Monthly Archives: March 2008

diy r/c frequency checker part 1

I started looking for a good radio frequency project. It just so happened that at the same time, everyone at work was interested in mini r/c helicopters and things like that. In my googling of everything r/c helicopter page ever, I came across a neat little r/c frequency checker for r/c airplanes. I also just happened to be reading some articles on superhet design. A r/c frequency checker seemed like a neat little project to try to do myself. So I set about starting to think about how I would build such a thing. The first thing that I figured I would need would be the LEDs. The r/c airplane spectrum starts at 72Mhz and each channel is 20Khz wide. All in all for airplanes there is a total of 50 channels so I would need 50 LED’s. I started to look around for a 10×5 LED matrix. My searches turned up nothing. Sure I could get a 8×8 LED Matrix and just not use the extra 14 leds but I didn’t think it would look as cool. So I set out to design my own. It seemed that If I designed mine so that it was just the LEDs and some pins on one board and all the control circuits on another board then I could re-use my LED matrix just like if I had bought one.

The way LED matrices work is all the anodes of a column are connected and all the cathodes of a row are connected. See the schematic below. 
10x5 LED Matrix
When you see the layout of the PCB you’ll see why I have the extra pins for the rows. Anyway when you want to display a certain set of LEDS you scan through each column enabling one column at a time and while each column is on you enable the correct rows corresponding to the LED you want on. If you cycle through all of the columns fast enough the eye thinks all the LEDs are really on at the same time.

I took this time to also teach myself EagleCAD since it’s free and there seem to be a lot of good tutorials on it. So I decided for the PCB that I would layout all the LEDS on one side and then put some breakway headers on the bottom side. This would then let me design a second board with female headers and all the LED controlling circuitry and RF circuitry on it.  
10x5 LED Matrix PCB
I decided to keep all 10 pins for the rows even though I only have 5 rows just for stability when plugging into the second board. Overall I found EagleCAD easy to use. The schematic was really easy to draw up after getting the controls down. The PCB took a little more time but I think for my first attempt at a custom PCB it came out okay.

The real reason for this post is that I just got my custom PCBs in the mail and I wanted to share pictures. 
pcb front and back
I ordered 1 copy but ended up with 4 which was even better. The picture above is two of the PCBs one showing the front of the board and the other showing the back. Anyway check back for more posts as I assemble the LED matrix and the second board with all the controlling circuitry. 

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qt reversing

I came across an application the other day that I was interested in taking a peek at under the hood. The first thing I did was to search through all the strings to see if there was anything interesting. Two things jumped out at me. The first was a lot of strings that looked like this: “cClass1”, “cClass2”, “cClass3”. Alright seems like it could be something written in C++. And then I also came across this string, “qt-win-commercial-3.2.3” Alright so this information gives me a lot to start with. It is for sure C++ code and what’s more I now know what GUI toolkit it’s using. So first thing I usually do when looking at a C++ applications is to try to find the RTTI information since it makes identifying code much easier. I started by checking references to the class name strings I had found. Unfortunately I didn’t find any RTTI information. What I did find however were lots of functions that looked like this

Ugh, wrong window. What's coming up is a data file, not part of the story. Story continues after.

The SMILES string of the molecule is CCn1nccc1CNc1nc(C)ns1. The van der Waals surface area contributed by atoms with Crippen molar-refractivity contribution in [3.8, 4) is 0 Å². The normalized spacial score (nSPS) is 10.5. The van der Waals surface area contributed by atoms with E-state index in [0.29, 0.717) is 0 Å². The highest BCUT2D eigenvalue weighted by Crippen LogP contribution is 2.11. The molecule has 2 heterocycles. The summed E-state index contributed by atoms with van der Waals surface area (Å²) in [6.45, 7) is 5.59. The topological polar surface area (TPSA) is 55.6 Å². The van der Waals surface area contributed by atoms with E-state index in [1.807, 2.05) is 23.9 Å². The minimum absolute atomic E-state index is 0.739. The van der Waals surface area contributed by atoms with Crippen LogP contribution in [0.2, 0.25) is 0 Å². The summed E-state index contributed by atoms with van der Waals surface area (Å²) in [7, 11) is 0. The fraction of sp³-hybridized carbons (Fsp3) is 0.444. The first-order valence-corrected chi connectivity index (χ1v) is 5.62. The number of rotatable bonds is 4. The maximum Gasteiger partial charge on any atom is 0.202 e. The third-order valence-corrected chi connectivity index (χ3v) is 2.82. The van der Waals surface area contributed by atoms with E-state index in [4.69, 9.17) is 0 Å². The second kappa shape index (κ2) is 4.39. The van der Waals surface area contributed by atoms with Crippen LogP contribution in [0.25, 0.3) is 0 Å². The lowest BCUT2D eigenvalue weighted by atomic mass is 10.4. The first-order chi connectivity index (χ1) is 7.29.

004E574B   . B8 1C217700    MOV EAX,app.0077211C     ;  ASCII "cClass1"
004E5750   . C3             RETN

This immediately jumps out at me as some sort of Class.getName() type thing. If I had of known anything about QT I would have known right away that QT doesn’t use normal C++ RTTI information, but they use their own custom stuff.

Anyway this led me down the path of finding out more about QT. Since QT is open source it made this whole thing a lot easier. The way QT does RTTI information is with a layer they build on top of normal C++ classes. They use custom macros that are put into the classes and then use their meta object compiler to include all the extra functions of the class to do things like dynamic typing. The easiest way to see this is with an example.

class MyClass : public QObject { 
    
    Q_OBJECT 

public: 
    
    MyClass( QObject * parent=0, const char * name=0 ); 
    
    MyClass();
signals:
 
  void mySignal();
public slots:
    void mySlot();
};

Here’s the output from moc (meta object compiler)

#if !defined(Q_MOC_OUTPUT_REVISION)
#define Q_MOC_OUTPUT_REVISION 2
#elif Q_MOC_OUTPUT_REVISION != 2
#error "Moc format conflict - please regenerate all moc files"
#endif

#include "./MyClass.h"
#include 


const char *MyClass::className() const
{
    return "MyClass";
}

QMetaObject *MyClass::metaObj = 0;


#if QT_VERSION >= 200
static QMetaObjectInit init_MyClass(&MyClass::staticMetaObject);
#endif

void MyClass::initMetaObject()
{
    if ( metaObj )
        return;
    if ( strcmp(QWidget::className(), "QObject") != 0 )
        badSuperclassWarning("MyClass","QObject");
    
#if QT_VERSION >= 200
    staticMetaObject();
}

void MyClass::staticMetaObject()
{
    if ( metaObj )
        return;
    QObject::staticMetaObject();
#else

    QObject::initMetaObject();
#endif

    m1_t0 v1_0 = &AccountTable::mySlot;
    m1_t1 v1_1 = &AccountTable::mySignal;
    QMetaData *slot_tbl = new QMetaData[1];
    slot_tbl[0].name = "mySlot()";
    slot_tbl[0].ptr = *((QMember*)&v1_0);
    QMetaData *signal_tbl = new QMetaData[1];
    signal_tbl[0].name = "mySignal()";
    signal_tbl[0].ptr = *((QMember*)&v1_1);
    metaObj = new QMetaObject( "MyClass", "QObject", slot_tbl, 1, signal_tbl, 1 );
}

So now things get interesting. We can clearly see that for every QT class that is written, moc will generate a className() function as well as generating a function called staticMetaObject that hooks up the class hierarchy and the singals and slots that QT uses. This is great news for reversing because it means not only do we have class names and class hierarchies, but we also have function names for slots and signals.